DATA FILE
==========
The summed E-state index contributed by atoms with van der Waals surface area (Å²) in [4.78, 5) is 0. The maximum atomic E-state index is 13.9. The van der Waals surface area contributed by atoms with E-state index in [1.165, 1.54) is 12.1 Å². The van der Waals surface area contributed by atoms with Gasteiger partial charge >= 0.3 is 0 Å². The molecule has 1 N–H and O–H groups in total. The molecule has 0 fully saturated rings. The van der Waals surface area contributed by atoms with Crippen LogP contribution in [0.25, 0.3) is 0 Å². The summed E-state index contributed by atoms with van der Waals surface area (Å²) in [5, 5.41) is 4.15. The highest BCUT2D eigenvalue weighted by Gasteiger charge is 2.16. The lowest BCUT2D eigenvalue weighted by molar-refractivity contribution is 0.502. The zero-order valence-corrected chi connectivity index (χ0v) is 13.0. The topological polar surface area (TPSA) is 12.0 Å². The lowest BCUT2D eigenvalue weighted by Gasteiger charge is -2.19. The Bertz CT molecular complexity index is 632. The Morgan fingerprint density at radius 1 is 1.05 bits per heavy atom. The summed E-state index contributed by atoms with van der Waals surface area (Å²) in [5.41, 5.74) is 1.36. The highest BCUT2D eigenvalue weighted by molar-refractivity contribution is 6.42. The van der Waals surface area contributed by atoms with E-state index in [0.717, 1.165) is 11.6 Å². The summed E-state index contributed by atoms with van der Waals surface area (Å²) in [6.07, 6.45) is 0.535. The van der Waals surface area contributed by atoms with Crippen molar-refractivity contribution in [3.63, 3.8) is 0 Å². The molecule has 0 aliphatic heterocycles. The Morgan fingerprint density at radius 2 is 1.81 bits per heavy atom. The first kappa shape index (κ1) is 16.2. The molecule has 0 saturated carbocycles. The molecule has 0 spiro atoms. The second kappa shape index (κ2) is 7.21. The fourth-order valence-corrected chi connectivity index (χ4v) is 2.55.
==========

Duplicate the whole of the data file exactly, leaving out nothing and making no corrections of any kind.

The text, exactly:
The summed E-state index contributed by atoms with van der Waals surface area (Å²) in [4.78, 5) is 0. The maximum atomic E-state index is 13.9. The van der Waals surface area contributed by atoms with E-state index in [1.165, 1.54) is 12.1 Å². The van der Waals surface area contributed by atoms with Gasteiger partial charge >= 0.3 is 0 Å². The molecule has 1 N–H and O–H groups in total. The molecule has 0 fully saturated rings. The van der Waals surface area contributed by atoms with Crippen LogP contribution in [0.25, 0.3) is 0 Å². The summed E-state index contributed by atoms with van der Waals surface area (Å²) in [5, 5.41) is 4.15. The highest BCUT2D eigenvalue weighted by Gasteiger charge is 2.16. The lowest BCUT2D eigenvalue weighted by molar-refractivity contribution is 0.502. The zero-order valence-corrected chi connectivity index (χ0v) is 13.0. The topological polar surface area (TPSA) is 12.0 Å². The lowest BCUT2D eigenvalue weighted by Gasteiger charge is -2.19. The Bertz CT molecular complexity index is 632. The Morgan fingerprint density at radius 1 is 1.05 bits per heavy atom. The summed E-state index contributed by atoms with van der Waals surface area (Å²) in [5.41, 5.74) is 1.36. The highest BCUT2D eigenvalue weighted by molar-refractivity contribution is 6.42. The van der Waals surface area contributed by atoms with E-state index in [0.717, 1.165) is 11.6 Å². The summed E-state index contributed by atoms with van der Waals surface area (Å²) in [6.07, 6.45) is 0.535. The van der Waals surface area contributed by atoms with Crippen molar-refractivity contribution in [3.63, 3.8) is 0 Å². The molecule has 0 aliphatic heterocycles. The Morgan fingerprint density at radius 2 is 1.81 bits per heavy atom. The first kappa shape index (κ1) is 16.2. The molecule has 0 saturated carbocycles. The molecule has 0 spiro atoms. The second kappa shape index (κ2) is 7.21. The fourth-order valence-corrected chi connectivity index (χ4v) is 2.55.